If making your own light box doesn’t appeal to you, there’s an enormous selection of store-bought options to choose from. We also have a sweet little 5″ x 7″ Gagne Light Panel that I found at a local art store. Dbmier makes a similar tracing pad that’s recommended for stenciling, 2D Animation, Calligraphy, Embossing, Scrapbooking, Sketching & Drawing, and Sewing projects,.

This small box doesn’t have the big-impact, scale-wise, as our homemade box, but it’s portable and I love it for tracing projects (mama makes art too!).

plug in light table

More Light Box Inspiration

I couldn’t have written this post without mentioning that as I was working on this project, my friend Anna at The Imagination Tree posted her own DIY Light Box for Sensory Play. Our projects are nearly identical, and this isn’t the first time this has happened! Click on the links to see how Anna made her sensory light box.

Two years ago we both posted the same project, on the same day. Here’s a peak: If you have a toddler, you might also enjoy my Colander Sculpture and Anna’s Discovery Box Pipe Cleaners. The Imagination Tree is one of my favorite blogs. If you’re a hands-on parent I’m sure you’ll love it too, so do check it out if it’s not already on your radar.

Easy Low Cost Homemade Light Table

Looking at Art with Kids: Norman Rockwell

Have you spent any time looking at art — in a MUSEUM — with your child? Even though I’m an arts educator who spent years leading gallery tours and training docents, we don’t spend as much time in art museums as I’d like because, you know, my children look at everything as a potential playground. I have an arsenal of gallery games and tricks up my sleeve, but they’re no match for a 2-year old!

This isn’t to say that we don’t look at art. We look at art at home, and sculpture gardens are a preschool parent’s best friend. But given my love for visiting art museums, I’ve had to seriously adjust my expectations of how a visit feels.

In a word. Short.

This summer we had the pleasure of visiting Cape Cod’s Heritage Museums and Gardens in Sandwich, MA. If you ever find yourself in the area with little and big people, it’s a multi-generational gold mine. A few highlights were Hidden Hollow (an outdoor classroom and fun zone), the indoor carousel, and gorgeous gardens and grounds. What we didn’t expect to see was a traveling Norman Rockwell exhibit, Norman Rockwell Beyond the Easel.

My mother-in-law wanted to see the show, and while I did too, all I could imagine was the push-pull of my two- and four-year-olds to skedaddle in the wake of weary art patrons and Rockwell’s photorealistic paintings.

But the interpretive team did a great job bringing Rockwell’s work to my kids’ level. We snapped lots of photos in the Model T, put on old-fashioned clothes that matched the style of Rockwell’s models, and assembled a magnetic version of Rockwell’s famous painting, The Runaway (1958).

Do you know The Runaway? It turns out that Norman Rockwell’s narrative work provides a rich platform for children to search for meaning, and my my 4-year old loved it!

We were all fascinated by the side-by-side comparison of the final painting with intermediate sketches and the black-and-white photograph that Rockwell staged as inspiration. We did a lot of tennis-match looking to spot the similarities and differences, which made me appreciate Rockwell’s eye for details and storytelling even more than I had before.

Try it for yourself…it’s super fun.

Print the two images, and then look at them carefully with your favorite little person, an experience that fosters creative thinking and curiosity. Beyond making comparisons, you can try asking a couple inquiry-based questions (based on Visual Thinking Strategies) that will get the conversation flowing:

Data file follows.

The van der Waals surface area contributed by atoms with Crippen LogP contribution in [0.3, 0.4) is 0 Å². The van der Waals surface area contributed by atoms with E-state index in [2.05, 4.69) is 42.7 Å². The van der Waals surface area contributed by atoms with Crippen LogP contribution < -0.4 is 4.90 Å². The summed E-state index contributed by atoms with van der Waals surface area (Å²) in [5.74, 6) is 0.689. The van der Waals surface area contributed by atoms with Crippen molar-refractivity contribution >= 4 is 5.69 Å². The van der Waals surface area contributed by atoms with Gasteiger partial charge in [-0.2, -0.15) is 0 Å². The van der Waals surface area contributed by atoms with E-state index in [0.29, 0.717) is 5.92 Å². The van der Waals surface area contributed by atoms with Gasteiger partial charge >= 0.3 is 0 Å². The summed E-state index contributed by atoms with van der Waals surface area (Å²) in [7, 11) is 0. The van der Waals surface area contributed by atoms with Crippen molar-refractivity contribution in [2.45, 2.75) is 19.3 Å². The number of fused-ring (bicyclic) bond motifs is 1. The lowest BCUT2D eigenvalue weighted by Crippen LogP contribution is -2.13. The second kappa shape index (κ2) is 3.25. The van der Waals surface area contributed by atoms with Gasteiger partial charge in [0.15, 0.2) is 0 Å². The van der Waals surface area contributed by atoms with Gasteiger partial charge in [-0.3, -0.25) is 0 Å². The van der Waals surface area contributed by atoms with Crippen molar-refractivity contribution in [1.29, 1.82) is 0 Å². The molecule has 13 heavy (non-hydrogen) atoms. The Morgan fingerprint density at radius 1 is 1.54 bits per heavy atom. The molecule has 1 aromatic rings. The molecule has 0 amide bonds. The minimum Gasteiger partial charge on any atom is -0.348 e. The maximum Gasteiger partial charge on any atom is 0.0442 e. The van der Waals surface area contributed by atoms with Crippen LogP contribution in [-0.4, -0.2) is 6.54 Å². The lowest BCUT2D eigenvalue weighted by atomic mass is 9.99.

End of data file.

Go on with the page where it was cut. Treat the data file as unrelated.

1. What’s going on in this picture?
  2. What do you see that makes you say that? (ask this question if your child offers a subjective answer such as “The boy likes the Police Officer.”)
After that, if you want more information about The Runaway and the photo that it was based on, click over here.

If you find yourself falling in love with this image or you want to see more works by Rockwell or other beloved American artists, you might enjoy visiting’s Americana gallery or go directly to The Runaway on I own a few pieces by, and the quality is beyond belief. I almost feel like I’m looking at the original piece.

They also do an incredible job framing their work, which was the first thing I noticed when I opened the carefully wrapped print that arrived on my doorstep. You can see what I mean in this craftsmanship video, which shows how‘s frames are handcrafted in America.

You can also find on Pinterest, where they pin cool art and, ahem, I hear there’s a BIG giveaway happening soon for their Pinterest followers.

What was the last museum you went to? Any tips on visiting art museums with kids?

This post is sponsored by, but all opinions are my own.

We only think when confronted with a problem

“We only think when confronted with a problem.” — John Dewey, American philosopher and educator

What do you think about this quote by John Dewey? 

I spend a lot of my time considering how to set the stage for open-ended discovery as a way to foster a child’s confidence and independence. If you caught my last post, Organizing a Self-serve Creativity Zone, you’ll see a thread here. Children who set up their own problems are invested in the process of learning and are motivated to see a project through completion.

If you were to put paint pots, blocks, or a basket of acorns in front of your child, what expectations would you have? Do you think you would have a specific outcome in mind or would you be curious to find out what he would make of these materials?

When I place materials on a table or in the garden as a learning invitation, or provocation, I can’t help but guess or imagine how my children might use them. Maybe that’s human nature.

The other day I invited my 4-year old to draw some pumpkins that I placed on the table. I imagined  that she might draw a round, orange image with a green stem on top. Instead she started with a round, orange pumpkin shape, and then added a pattern of orange circles, a grid of orange lines, a windy brown flower-covered tree trunk, and then she filled the rest of the page with Halloween stickers and polka dots. In all, she spent close to an hour working on this project. An hour.